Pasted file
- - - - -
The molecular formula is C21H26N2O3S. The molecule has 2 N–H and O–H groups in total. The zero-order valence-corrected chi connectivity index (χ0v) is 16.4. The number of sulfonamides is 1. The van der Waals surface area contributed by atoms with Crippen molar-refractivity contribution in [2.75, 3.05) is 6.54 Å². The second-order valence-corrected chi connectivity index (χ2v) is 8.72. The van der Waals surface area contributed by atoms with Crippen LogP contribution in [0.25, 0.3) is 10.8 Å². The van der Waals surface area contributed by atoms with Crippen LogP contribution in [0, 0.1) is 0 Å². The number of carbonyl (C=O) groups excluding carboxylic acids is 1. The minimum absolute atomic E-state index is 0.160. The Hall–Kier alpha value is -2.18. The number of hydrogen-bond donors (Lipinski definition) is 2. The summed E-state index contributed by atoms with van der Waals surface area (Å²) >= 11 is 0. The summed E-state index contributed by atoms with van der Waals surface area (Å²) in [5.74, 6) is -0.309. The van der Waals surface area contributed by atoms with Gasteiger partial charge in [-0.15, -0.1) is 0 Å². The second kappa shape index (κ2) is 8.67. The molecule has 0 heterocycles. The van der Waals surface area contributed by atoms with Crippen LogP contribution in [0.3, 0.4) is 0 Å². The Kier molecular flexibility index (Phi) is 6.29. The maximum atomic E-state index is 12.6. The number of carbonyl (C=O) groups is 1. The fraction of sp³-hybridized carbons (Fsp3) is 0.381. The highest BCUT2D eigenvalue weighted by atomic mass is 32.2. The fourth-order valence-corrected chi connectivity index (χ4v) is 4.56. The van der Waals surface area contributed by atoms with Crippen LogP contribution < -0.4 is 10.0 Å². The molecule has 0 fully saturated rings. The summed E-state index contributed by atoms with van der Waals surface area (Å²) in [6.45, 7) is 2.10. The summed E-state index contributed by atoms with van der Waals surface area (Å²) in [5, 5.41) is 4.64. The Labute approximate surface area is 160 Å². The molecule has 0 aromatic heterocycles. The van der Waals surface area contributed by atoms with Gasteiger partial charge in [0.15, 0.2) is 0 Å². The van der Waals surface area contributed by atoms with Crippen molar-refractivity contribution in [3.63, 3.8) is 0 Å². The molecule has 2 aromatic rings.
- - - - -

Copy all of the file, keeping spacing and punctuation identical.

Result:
The molecular formula is C21H26N2O3S. The molecule has 2 N–H and O–H groups in total. The zero-order valence-corrected chi connectivity index (χ0v) is 16.4. The number of sulfonamides is 1. The van der Waals surface area contributed by atoms with Crippen molar-refractivity contribution in [2.75, 3.05) is 6.54 Å². The second-order valence-corrected chi connectivity index (χ2v) is 8.72. The van der Waals surface area contributed by atoms with Crippen LogP contribution in [0.25, 0.3) is 10.8 Å². The van der Waals surface area contributed by atoms with Crippen LogP contribution in [0, 0.1) is 0 Å². The number of carbonyl (C=O) groups excluding carboxylic acids is 1. The minimum absolute atomic E-state index is 0.160. The Hall–Kier alpha value is -2.18. The number of hydrogen-bond donors (Lipinski definition) is 2. The summed E-state index contributed by atoms with van der Waals surface area (Å²) >= 11 is 0. The summed E-state index contributed by atoms with van der Waals surface area (Å²) in [5.74, 6) is -0.309. The van der Waals surface area contributed by atoms with Gasteiger partial charge in [-0.15, -0.1) is 0 Å². The second kappa shape index (κ2) is 8.67. The molecule has 0 heterocycles. The van der Waals surface area contributed by atoms with Crippen LogP contribution in [0.3, 0.4) is 0 Å². The Kier molecular flexibility index (Phi) is 6.29. The maximum atomic E-state index is 12.6. The number of carbonyl (C=O) groups is 1. The fraction of sp³-hybridized carbons (Fsp3) is 0.381. The highest BCUT2D eigenvalue weighted by atomic mass is 32.2. The fourth-order valence-corrected chi connectivity index (χ4v) is 4.56. The van der Waals surface area contributed by atoms with Crippen LogP contribution < -0.4 is 10.0 Å². The molecule has 0 fully saturated rings. The summed E-state index contributed by atoms with van der Waals surface area (Å²) in [6.45, 7) is 2.10. The summed E-state index contributed by atoms with van der Waals surface area (Å²) in [5, 5.41) is 4.64. The Labute approximate surface area is 160 Å². The molecule has 0 aromatic heterocycles. The van der Waals surface area contributed by atoms with Gasteiger partial charge in [0.15, 0.2) is 0 Å². The van der Waals surface area contributed by atoms with Crippen molar-refractivity contribution in [3.63, 3.8) is 0 Å². The molecule has 2 aromatic rings.